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Hermès started looking for a location in metropolitan San Diego about three years ago, and the recession didn’t change the luxury retailer’s game plan.
“We’re really long-term thinkers, so [the economy] is not as much of a factor in our current expansion plans,” said Robert Chavez, president and chief executive officer of Hermès USA. “We plan 10 or 15 years out, so this was one of those decisions that’s part of that, and we’re here for the long term.”
The company focused on San Diego because Internet sales in the region “lit up our screen….The city has continued to grow in terms of population and economic importance,” Chavez said.
Those elements led to the opening of a 2,500-square-foot Hermès store this month at Simon Property Group’s Fashion Valley Mall in La Jolla. Construction took about a year.
The store offers all 14 product categories of Les Metiers Hermès, consisting of leather goods, silk scarves and ties, perfumes, men and women’s ready-to-wear collections, watches, fine jewelry, shoes, equestrian, Art de Vivre and Art de Table.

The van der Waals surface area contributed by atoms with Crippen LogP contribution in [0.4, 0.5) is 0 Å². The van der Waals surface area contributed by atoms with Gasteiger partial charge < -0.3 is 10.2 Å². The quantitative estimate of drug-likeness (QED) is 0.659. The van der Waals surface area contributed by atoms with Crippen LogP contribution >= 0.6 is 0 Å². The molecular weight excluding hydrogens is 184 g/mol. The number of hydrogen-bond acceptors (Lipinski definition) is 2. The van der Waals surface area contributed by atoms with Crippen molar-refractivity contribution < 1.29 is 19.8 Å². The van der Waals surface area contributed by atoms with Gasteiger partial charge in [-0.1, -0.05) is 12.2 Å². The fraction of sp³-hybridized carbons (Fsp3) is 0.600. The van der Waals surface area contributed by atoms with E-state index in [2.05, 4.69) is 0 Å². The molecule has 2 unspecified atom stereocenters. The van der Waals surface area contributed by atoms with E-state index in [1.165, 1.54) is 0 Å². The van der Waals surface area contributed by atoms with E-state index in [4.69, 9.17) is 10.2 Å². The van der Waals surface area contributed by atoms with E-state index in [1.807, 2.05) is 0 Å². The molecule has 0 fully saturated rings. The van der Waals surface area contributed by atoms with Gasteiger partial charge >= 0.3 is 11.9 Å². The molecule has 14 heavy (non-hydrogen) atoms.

The store features modern upgrades to the traditional Hermès boutique decor, such as a glass display wall for scarves, floor-to-ceiling windows and lots of mirrors. One item exclusive to the San Diego boutique is a bright pink beach towel with zebras — an homage to the famed San Diego Zoo.
Hermès already has locations in Beverly Hills and at South Coast Plaza in Costa Mesa, Calif. The Beverly Hills store ranks second in U.S. sales for the brand behind Manhattan’s Madison Avenue flagship. South Coast Plaza is also in the top five stores in terms of sales.
The San Diego location is the brand’s 20th retail unit in the U.S. A second Las Vegas boutique will open in January in Steve Wynn’s Encore resort, to be followed by a Denver store slated to open in spring 2009 and a men’s store on Madison Avenue to debut in November.
Chavez said San Diego should rank in the company’s upper half of boutique performers.
“Southern California is a very strong market for us,” he said. “With the number of people and geographic expanse of California, we’re not anywhere near the point of cannibalization.”
Despite the economic climate, “our client base does continue to shop,” he said. “They’ve just altered their patterns.”